UC Davis Agricultural and Resource Economics

Managerial Economics Seniors Present Honors Thesis Research

March 23, 2018

Undergrad Honors Thesis Presentations.jpgFrom left, Undergraduate Honors Thesis coordinator Dr. Kristin Kiesel looks on as managerial economics major Andrew Le presents his thesis in the ARE Library. Emily Eby, David Heifitz, and Isabel Ma are also shown giving their presentations.

Senior Emily Eby decided to participate in the ARE194 Undergraduate Honors Thesis program because, for one, research is an essential aspect of the UC Davis Undergraduate Honors Program, which she’s been in since her freshman year, and students are encouraged to complete a senior thesis within their majors. Then, after speaking with Dr. Kristin Kiesel, the program coordinator, Eby discovered that ARE194 fit perfectly with her interests.

“I learned a lot about self-motivation and responsibility,” Eby said of the course. “I gained so much in terms of self-guided research and patience in finding the information that I wanted.”

Open to seniors majoring in Managerial Economics with a minimum overall GPA of 3.5, this two-quarter program is designed to give outstanding, committed, and hard-working students the opportunity to work closely with a faculty member and get involved in academic research.

“This program allows students to explore career directions, acquire transferable skills, and enhance their resumes,” Kiesel said. “It puts students ahead when considering graduate or professional schools and gives them a sense of accomplishment in terms of contributing knowledge and impacting their discipline.”

Students are matched with faculty based on their initially expressed research interests, and Eby’s faculty advisor was Kiesel. Having never worked one-on-one with a professor before, Eby said it was her most valued part of the course.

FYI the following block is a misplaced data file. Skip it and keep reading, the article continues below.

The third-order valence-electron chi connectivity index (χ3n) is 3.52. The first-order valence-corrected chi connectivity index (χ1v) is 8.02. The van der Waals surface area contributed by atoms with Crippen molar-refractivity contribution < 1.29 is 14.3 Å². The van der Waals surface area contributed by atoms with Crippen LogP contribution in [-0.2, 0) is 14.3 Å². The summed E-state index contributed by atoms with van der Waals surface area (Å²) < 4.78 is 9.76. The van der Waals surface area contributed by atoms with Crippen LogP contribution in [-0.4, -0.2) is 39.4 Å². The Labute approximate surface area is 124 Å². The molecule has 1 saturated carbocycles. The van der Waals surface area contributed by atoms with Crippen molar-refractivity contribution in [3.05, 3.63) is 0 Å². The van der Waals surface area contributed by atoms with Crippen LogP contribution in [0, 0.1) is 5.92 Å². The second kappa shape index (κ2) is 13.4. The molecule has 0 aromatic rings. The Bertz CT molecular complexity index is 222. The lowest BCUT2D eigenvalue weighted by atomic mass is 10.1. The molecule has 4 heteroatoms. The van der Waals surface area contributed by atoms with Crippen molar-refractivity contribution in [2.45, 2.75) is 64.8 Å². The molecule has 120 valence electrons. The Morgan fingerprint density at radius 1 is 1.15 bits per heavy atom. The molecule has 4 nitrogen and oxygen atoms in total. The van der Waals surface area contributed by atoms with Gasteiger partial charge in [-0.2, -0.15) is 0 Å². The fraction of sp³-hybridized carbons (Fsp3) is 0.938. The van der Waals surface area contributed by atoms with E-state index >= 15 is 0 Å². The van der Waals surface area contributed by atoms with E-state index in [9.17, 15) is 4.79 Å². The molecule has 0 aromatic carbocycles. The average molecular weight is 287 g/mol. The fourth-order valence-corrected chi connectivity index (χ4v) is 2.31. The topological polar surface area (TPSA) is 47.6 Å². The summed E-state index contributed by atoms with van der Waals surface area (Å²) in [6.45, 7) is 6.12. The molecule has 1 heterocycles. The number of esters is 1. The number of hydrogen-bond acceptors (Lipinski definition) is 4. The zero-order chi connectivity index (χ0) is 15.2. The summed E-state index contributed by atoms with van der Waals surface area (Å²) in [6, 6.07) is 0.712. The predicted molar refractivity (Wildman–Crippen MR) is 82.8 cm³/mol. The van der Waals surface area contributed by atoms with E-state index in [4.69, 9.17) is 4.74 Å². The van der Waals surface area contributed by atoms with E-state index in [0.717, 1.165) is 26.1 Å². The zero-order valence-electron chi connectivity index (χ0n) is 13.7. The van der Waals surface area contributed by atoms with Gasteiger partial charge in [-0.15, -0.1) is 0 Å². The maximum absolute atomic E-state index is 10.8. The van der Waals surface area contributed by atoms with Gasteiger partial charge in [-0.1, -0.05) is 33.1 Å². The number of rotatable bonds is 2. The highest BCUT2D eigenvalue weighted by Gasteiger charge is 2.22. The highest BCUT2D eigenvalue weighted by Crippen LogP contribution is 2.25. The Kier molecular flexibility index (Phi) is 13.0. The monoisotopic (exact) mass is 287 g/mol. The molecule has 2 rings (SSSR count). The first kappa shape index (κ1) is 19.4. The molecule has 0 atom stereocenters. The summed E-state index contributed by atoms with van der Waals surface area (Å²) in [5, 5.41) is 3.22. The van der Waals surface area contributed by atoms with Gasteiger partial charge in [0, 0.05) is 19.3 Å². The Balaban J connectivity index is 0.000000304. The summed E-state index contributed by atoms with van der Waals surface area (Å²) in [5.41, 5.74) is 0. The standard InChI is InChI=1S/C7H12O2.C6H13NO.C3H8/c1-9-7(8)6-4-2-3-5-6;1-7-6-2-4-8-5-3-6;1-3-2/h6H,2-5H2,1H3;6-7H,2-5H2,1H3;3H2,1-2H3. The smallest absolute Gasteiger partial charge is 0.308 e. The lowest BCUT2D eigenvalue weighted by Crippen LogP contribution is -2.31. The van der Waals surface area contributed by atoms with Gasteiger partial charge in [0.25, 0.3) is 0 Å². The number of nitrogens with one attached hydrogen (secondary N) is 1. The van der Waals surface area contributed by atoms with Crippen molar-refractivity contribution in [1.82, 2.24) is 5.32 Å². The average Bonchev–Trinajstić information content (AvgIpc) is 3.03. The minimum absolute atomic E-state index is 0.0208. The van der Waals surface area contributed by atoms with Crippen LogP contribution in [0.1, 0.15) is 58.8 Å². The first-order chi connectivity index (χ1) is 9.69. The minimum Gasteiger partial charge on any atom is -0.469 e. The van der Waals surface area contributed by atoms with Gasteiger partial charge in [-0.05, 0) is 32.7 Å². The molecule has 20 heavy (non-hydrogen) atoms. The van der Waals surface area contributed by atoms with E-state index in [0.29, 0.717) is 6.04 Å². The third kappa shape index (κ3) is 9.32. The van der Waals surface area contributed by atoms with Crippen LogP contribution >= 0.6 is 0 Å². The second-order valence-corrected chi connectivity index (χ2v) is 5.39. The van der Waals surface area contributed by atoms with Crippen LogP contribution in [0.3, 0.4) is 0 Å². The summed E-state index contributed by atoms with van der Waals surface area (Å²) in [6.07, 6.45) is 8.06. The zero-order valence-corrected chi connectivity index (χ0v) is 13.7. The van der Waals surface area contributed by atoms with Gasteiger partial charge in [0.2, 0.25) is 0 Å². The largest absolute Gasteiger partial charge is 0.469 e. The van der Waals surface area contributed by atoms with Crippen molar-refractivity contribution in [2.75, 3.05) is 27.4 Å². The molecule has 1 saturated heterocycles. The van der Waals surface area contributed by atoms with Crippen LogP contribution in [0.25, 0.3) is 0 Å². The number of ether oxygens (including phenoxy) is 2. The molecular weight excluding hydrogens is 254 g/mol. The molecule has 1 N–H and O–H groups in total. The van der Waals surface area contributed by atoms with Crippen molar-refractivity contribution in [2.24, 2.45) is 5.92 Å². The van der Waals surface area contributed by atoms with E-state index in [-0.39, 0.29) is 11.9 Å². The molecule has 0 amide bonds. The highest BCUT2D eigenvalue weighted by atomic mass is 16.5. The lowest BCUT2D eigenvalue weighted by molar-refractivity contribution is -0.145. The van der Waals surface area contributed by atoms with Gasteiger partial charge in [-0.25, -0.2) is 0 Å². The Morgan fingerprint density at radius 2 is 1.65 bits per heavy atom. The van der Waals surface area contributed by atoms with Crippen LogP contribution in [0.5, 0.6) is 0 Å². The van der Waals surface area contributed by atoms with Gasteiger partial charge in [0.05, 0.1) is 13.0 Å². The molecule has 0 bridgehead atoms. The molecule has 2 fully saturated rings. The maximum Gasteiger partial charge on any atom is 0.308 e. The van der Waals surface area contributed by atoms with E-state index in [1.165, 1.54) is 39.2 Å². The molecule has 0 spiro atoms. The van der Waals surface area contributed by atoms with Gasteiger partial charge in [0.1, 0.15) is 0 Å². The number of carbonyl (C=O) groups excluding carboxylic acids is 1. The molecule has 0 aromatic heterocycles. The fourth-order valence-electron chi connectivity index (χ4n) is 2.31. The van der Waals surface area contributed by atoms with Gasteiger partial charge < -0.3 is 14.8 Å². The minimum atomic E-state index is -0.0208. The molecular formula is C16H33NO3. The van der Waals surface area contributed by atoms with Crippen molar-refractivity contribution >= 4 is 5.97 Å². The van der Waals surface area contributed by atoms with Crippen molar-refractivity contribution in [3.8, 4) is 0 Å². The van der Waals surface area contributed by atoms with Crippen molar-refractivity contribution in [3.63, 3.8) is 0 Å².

“Professor Kiesel in particular really helped shape some of my ideas for my own future,” Eby said. “She never failed to assist me immediately with whatever concerns came up in the thesis process, and her patience and knowledge solidified some of my own desires to become a teacher. I am so happy and grateful to have gotten to know her, and I fully recommend others do this program, if for no other reason than to have the same experience I did with a professor!”

Eby said her greatest takeaway of the course was learning how much effort is required to advance research, and how important that progress is in affecting future policy change for the better.

At the end of this two-quarter program, students present their honors thesis research to fellow students, graduate students, and faculty. Eby and fellow Managerial Economics seniors David Heifitz, Andrew Le, and Isabel Ma presented theirs in March 2018.

“This year’s presentations were impressive,” Kiesel said. “The students presented their research questions and results with confidence and competence. It is such a pleasure to see them apply the skills they have acquired throughout our curriculum. In addition to their well-polished presentations, a highlight is the interaction and lively discussion with our faculty. Students not only receive valuable feedback, but are also able to advocate for and defend their work.”

Click here for details of the ARE194 Undergraduate Honors Thesis program and directions on how to apply.

2017-18 Undergraduate Honors Thesis Managerial Economics Students

Student: Emily Eby
Honors Thesis: Why Not Play First? The Effect of Early Recess on Student’s Fruit and Vegetable Consumption in School Cafeterias
Faculty Advisor: Kristin Kiesel

Student: David Heifitz
Honors Thesis: A Behavioral Approach to Analyzing the Turbulence in the Chinese Stock Market
Faculty Advisor: Jens Hilscher

Student: Andrew Le
Honors Thesis: Indicators for Student Under-Performance in Managerial Economics
Faculty Advisor: Jeffrey Williams

Student: Isabel Ma
Honors Thesis: Measuring Innovation in China: A Closer Look at the Effects of the National Higher Education Entrance Exam
Faculty Advisor: Michael Carter


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